For the UN, cooperative and collective action on human security has been championed for a generation (UNDP 1994; Morrissey 2020). It has increasingly underlined the law as the key to its attainment in practice, envisaging ‘human security’ and ‘human rights’ as “mutually reinforcing”:
Human security helps identify the rights at stake in a particular situation. And human rights help answer the question: How should human security be promoted? The notion of duties and obligations
- (UN Commission for Human Security 2003: 10).
As Dorothy Estrada-Tanck (2016: 3, 9) argues, there is considerable scope to build upon “existing legal international obligations” to link the law constitutively with the effective delivery of human security through a “precise normative grounding” of “human rights law”:
the interaction between human security and human rights holds promise for more expansive and integrated legal interpretations that result in increased protection for persons and groups in their everyday lives, especially those in conditions of vulnerability (2016: 251).
Human security, in other words, can become a focal tool for the state in identifying where it is “compelled to take additional measures regarding concrete human rights as foreseen in normative instruments, standards and indicators” (Estrada-Tanck 2016: 254).
Extending this argument more recently in the wake of COVID-19, Estrada-Tanck reflects further on how a human security-human rights synergy can productively “shape national constitutional and legislative debate and to become policy-prescriptive in matters impacting on the rights of all persons” (Estrada-Tanck 2020).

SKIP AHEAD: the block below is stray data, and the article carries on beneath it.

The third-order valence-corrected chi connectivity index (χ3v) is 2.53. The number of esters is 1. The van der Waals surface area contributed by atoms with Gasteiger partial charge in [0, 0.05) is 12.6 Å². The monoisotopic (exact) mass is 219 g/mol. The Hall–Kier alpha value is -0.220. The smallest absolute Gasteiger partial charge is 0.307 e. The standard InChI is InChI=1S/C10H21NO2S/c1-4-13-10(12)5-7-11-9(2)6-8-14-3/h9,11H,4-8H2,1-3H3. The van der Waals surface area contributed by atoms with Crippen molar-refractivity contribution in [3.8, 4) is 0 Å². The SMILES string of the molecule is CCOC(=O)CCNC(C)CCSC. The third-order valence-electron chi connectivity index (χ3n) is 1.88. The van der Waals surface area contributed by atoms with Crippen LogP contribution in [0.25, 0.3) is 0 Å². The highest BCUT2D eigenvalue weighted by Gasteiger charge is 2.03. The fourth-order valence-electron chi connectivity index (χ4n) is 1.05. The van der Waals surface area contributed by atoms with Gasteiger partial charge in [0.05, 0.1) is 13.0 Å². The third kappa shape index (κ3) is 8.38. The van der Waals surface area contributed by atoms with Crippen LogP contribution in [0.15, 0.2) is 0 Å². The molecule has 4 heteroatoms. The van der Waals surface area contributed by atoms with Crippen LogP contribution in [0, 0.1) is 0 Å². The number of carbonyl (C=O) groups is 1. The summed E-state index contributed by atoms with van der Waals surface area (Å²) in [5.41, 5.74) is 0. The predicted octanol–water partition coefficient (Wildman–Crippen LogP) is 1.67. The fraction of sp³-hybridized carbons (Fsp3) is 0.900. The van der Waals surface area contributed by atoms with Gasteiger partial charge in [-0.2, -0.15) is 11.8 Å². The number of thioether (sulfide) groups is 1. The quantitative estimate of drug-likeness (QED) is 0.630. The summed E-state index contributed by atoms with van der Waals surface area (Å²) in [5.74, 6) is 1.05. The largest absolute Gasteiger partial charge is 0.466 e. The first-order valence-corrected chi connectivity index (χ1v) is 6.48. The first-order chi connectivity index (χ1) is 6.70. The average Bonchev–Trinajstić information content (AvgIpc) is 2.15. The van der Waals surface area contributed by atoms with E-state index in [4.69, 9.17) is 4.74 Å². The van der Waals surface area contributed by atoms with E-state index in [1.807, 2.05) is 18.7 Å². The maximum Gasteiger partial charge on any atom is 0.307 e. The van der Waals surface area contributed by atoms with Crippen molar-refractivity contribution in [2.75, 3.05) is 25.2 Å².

A new awareness of interconnected global precarity has elevated the import and usefulness of human security as a concept and strategy in terms of effective global governance. Global human security goals depend on collective, cooperative and coordinated action that requires a robust global governance architecture. That requires a more committed legal activation and administrative resourcing, not just rhetoric.
ABOUT THE AUTHOR
John Morrissey is Associate Director of the Moore Institute for Humanities at NUI Galway, Senior Lecturer in Geography and Programme Director of the MA in Environment, Society and Development. His books include Spatial Justice and the Irish Crisis (2014); The Long War (2017); and Haven: The Mediterranean Crisis and Human Security (2020).
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DSAI provides a platform for dialogue for development studies research, policy and practice across multi-disciplinary perspectives. This opinion piece is published as part of DSAI's call for contributions to our COVID resource section; as a space for pooling and sharing knowledge. Content is published with permission of the author. Views expressed are the authors own.